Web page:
Anti-terror unit almost closed Parsons Green case days before attack

Government anti-terror programme considered closing case on Parsons Green tube bomber 10 days before he injured 51 in terror attack

  • Agency monitoring potential terrorists nearly let Ahmed Hassan slip under radar
  • Home Office today disclosed it had nine formal panel discussions about him 
  • Hassan’s last review was in September 2017,  10 days before he injured 51 people 
  • Channel is an arm of the Government’s Prevent scheme which identifies people ‘vulnerable to being drawn in to terrorism’
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A government anti-terror programme considered closing its case on the Parsons Green bomber 10 days before his attack on a tube train, it has emerged.

The agency, which assesses the risk of potential terrorists, nearly let Ahmed Hassan slip under its radar less than a fortnight before he tried to blow up a District line train, injuring 51 people.

Authorities faced questions after it emerged the attacker had come to the attention of a host of bodies and was being watched by Channel, an arm of the Government’s Prevent scheme. 

A government anti-terror programme considered closing its case on Ahmed Hassan (pictured), now 19, ten days before he planted a homemade nail bomb on a packed District Line carriage

The bucket bomb, wrapped in a Lidl cool bag, was cooked up at Hassan’s foster home in Surrey

Hassan was found to have tried to kill 93 people – 51 people suffered burns in the blast. Pictured: A female victim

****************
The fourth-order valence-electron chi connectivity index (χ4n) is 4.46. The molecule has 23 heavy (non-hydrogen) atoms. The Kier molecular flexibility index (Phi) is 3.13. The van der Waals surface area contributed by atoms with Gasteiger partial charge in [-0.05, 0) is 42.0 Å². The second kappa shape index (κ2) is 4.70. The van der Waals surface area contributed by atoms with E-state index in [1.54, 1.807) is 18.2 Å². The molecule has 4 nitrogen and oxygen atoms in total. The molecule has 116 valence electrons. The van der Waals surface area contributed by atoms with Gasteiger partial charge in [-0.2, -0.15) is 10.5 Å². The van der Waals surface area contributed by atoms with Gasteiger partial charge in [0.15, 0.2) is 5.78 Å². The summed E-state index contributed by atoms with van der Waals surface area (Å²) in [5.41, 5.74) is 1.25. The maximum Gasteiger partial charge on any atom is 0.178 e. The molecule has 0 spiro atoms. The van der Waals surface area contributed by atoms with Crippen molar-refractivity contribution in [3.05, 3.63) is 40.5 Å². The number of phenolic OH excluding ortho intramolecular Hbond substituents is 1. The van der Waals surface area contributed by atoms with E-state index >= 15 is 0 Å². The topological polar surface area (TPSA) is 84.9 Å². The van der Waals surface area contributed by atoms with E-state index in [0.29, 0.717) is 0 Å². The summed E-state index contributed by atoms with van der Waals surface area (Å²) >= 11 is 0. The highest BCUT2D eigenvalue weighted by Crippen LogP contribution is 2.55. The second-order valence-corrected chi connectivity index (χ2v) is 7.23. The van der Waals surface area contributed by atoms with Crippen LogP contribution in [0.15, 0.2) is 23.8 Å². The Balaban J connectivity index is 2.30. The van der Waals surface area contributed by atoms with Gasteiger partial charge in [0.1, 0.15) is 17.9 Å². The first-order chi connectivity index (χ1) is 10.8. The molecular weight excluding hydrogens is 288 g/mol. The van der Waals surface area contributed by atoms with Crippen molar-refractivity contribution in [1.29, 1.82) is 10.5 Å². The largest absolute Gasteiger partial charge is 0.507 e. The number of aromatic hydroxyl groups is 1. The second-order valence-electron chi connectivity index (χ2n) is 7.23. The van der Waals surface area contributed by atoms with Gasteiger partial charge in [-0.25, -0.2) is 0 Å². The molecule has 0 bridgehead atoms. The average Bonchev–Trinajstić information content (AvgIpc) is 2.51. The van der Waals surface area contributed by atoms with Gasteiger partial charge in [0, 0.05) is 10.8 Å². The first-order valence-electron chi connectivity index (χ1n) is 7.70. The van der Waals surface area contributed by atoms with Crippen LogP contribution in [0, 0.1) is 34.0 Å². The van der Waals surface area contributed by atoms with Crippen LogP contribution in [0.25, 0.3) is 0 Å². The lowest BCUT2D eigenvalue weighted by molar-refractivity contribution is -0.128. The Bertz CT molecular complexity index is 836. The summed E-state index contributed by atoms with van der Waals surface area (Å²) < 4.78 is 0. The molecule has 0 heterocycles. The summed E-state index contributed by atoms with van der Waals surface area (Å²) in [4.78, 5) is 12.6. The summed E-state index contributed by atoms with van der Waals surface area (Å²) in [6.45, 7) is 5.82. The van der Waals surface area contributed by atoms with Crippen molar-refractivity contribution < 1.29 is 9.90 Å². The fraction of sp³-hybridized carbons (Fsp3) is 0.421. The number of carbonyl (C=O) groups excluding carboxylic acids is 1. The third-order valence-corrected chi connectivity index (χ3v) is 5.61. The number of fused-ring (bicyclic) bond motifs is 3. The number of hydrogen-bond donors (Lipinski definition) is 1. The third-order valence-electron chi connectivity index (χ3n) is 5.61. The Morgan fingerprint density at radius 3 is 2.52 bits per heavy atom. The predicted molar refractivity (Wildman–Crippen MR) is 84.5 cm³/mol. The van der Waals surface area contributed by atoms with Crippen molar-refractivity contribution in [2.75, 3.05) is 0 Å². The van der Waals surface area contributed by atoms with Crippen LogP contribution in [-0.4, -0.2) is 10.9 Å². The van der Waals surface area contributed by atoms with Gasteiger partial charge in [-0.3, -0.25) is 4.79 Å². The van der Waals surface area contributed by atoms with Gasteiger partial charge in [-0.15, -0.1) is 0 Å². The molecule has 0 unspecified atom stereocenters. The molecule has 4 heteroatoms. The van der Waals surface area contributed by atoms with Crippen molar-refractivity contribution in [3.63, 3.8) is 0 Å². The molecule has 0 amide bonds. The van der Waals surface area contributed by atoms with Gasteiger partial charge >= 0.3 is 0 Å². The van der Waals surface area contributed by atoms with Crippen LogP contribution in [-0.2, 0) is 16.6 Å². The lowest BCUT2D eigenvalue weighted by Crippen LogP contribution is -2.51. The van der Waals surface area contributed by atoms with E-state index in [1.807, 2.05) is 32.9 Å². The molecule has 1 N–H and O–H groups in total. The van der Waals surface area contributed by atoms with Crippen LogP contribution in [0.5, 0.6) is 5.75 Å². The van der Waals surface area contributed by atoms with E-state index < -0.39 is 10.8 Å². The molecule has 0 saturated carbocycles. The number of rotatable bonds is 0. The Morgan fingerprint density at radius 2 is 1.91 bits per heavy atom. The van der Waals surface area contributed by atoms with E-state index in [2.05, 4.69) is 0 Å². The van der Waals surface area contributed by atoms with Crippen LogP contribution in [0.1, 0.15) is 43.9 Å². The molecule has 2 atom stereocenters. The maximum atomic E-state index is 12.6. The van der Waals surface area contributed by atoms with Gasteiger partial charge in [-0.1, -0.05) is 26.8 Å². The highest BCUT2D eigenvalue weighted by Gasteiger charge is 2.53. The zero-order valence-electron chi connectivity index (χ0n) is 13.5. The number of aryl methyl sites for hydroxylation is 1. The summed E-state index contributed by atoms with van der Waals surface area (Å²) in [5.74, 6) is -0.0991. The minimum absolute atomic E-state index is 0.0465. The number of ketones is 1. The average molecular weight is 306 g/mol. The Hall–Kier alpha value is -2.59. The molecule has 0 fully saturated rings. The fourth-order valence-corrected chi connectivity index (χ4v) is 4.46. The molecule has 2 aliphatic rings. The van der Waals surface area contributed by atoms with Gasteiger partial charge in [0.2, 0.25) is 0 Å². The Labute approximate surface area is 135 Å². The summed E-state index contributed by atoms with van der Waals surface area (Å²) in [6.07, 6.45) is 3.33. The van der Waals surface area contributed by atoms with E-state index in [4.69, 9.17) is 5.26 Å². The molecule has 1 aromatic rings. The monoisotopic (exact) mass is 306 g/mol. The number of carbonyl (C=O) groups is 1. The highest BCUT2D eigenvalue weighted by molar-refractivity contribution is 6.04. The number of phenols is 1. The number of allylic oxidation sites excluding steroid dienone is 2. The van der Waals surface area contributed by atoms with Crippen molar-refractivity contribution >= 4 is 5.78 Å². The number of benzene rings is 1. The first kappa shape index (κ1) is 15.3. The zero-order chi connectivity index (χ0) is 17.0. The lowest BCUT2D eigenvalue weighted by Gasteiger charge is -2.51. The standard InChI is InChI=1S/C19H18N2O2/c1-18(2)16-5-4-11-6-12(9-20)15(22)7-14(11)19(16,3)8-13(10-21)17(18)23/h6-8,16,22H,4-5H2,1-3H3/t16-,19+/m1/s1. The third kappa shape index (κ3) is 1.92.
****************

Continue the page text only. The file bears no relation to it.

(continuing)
Following internal reviews by police and the local council, the Home Office today disclosed that there were a total of nine formal Channel panel discussions about Hassan between June 2016 and September 2017.

The final discussion took place on September 5 2017.

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Hassan’s explosive device partially exploded on a District line train, injuring 51 people, on September 15.

A letter from Home Office Permanent Secretary Sir Philip Rutnam to Yvette Cooper, chairwoman of the Commons Home Affairs Committee, said: ‘Considering the ongoing vulnerability assessment and intelligence update, the Channel Panel was in the process of considering closure of AH’s case.’

Commuters ran from the train after a bright flash and flames swept through one carriage

Hassan crisscrossed London and the South East, disposing of his phone and changing his clothes, as he made his way to the Port of Dover after the bomb went off

The kitchen timer used as an initiator mechanism, in addition to a battery and a halogen bulb

The ‘Mother of Satan’ bomb was packed with nails, screws and drill tips to maximise injuries

These household knives were also found inside it after Hassan viewed a YouTube bomb video

Following his arrival in Britain in 2015, Hassan, an Iraqi asylum seeker, told Home Office officials he had been trained to kill by Islamic State, his trial at the Old Bailey heard.

Police concluded that Hassan was suitable for Prevent support, and the first formal Channel panel took place in June 2016.

What is Channel?

Channel is a Government programme which focuses on providing support to people identified as being vulnerable to being drawn into terrorism.

The programme uses a multi-agency approach to protect vulnerable people by: 

– Identifying people at risk

– Assessing the nature and extent of that risk 

– Developing the most appropriate support plan for the individuals concerned 

The programme aims to protect  vulnerable children and adults of any faith, ethnicity or background and tries to intervene at an early stage before they become involved in terrorism.

Consent for the teenager to take part in the Channel process was given by Surrey County Council.

According to Sir Philip’s letter, police Channel practitioners spoke with Hassan on two occasions, in August and November 2016.